A genial deconstruction of cinematic storytelling conventions and cliches, “Pedestrian” reps a clever, witty debut by scripter-helmer Jason Kartalian. Though the comedy may be too mild overall to stir significant theatrical action, “Pedestrian” could have legs on video and will, at any rate, serve as a calling card for Kartalian and lead Jeffrey Stubblefield.
Pic’s deadpan style is evident from the get-go, when protag, in the process of being left by his exasperated girlfriend, states in voiceover that he hates films with voiceover narration. Young sad sack Marty (Stubblefield), who lives in L.A. sans auto, soon plunges into existential despair even deeper than his everyday despondency over his “sell-out job.”
The aspiring writer has been working on a comeback script for director Barry Barani (Krikor Satamian), a wearer of multiple gold chains whose production office resembles nothing so much as a shady investment boiler room, where “brokers” work the phones coercing the unsuspecting into writing big checks. Three months into the project, Barry excitedly tells Marty that he wants to scrap “Hot Pants Returns” for a bigger, better concept: “Supermodels 2000.”
But there’s triumph in adversity: Pressing through the general humiliation, writer’s block, the dark threats from Barry’s exec producer, Andy (Jerry Corley), and an instructive visit with his buddy (Joe Seely) to the apartment of a washed-up screenwriter, Marty begins a script for himself. His alter ego in the screenplay is a poetry-reading parking attendant whose life is changed by car-stealing vixen Lauren (Melissa Marie Lewis).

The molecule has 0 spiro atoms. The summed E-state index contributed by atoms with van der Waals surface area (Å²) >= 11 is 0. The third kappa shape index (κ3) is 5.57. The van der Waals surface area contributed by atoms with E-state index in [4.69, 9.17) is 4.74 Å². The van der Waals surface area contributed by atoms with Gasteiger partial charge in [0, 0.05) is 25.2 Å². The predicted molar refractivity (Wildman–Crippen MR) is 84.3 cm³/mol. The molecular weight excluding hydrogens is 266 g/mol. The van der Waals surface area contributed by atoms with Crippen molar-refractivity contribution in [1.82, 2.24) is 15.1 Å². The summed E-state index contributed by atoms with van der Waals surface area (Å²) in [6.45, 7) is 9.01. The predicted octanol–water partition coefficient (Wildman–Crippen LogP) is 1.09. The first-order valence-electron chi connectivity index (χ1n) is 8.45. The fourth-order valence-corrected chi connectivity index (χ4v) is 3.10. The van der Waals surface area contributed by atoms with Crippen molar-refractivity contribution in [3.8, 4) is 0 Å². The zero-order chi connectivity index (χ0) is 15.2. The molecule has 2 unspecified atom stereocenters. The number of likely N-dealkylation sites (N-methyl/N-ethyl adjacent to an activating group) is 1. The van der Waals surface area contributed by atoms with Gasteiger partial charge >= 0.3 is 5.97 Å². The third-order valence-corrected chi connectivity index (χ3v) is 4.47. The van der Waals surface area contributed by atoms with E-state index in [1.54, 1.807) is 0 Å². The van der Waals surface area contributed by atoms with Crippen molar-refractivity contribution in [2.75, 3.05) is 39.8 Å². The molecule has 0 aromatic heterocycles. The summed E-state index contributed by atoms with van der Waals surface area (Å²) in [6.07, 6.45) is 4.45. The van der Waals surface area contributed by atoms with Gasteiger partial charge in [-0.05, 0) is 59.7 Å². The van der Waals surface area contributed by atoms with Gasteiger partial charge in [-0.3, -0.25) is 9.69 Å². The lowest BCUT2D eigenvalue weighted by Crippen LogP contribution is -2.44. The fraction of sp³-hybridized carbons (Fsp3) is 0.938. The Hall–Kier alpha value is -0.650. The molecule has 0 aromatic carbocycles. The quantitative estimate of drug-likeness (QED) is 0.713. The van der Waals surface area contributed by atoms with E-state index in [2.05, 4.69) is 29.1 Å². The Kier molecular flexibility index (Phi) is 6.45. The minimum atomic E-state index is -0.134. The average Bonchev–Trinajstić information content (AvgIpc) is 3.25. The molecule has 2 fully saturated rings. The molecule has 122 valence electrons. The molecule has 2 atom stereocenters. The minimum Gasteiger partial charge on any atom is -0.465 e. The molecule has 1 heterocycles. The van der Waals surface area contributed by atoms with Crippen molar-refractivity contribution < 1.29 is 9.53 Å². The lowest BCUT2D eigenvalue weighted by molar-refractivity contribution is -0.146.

An hour into the proceedings, Lauren starts intruding on Marty’s life, urging him to increasingly daring acts. By the time Marty learns that Barry and Andy plan to eliminate him, he and Lauren are partners in crime, and script-within-script has merged with reality.
Pic effectively sends up such noirish types as the femme fatale, the struggling writer, the milquetoast and the sleazy businessman. With the help of his game cast, Kartalian maintains a buoyant tone throughout, never letting the self-referential, postmodern aspects of the script overwhelm the simple story.
As the neuroses-on-his-sleeve hero/dupe, the lanky Stubblefield has a low-key, offbeat charm that recalls Jeff Goldblum. His delivery and comic timing are spot-on, and his performance helps lift the material beyond mere cleverness by providing a rooting interest. Lewis plays up the bad-girl shtick with obvious relish, but also brings an unexpected sweetness to this paper doll.
Supporting cast is colorful and filled with familiar faces. Low-budget package is technically polished and assured, and Jim Lang’s multitextured music score heightens the sense of fun and, in key moments, the suspense.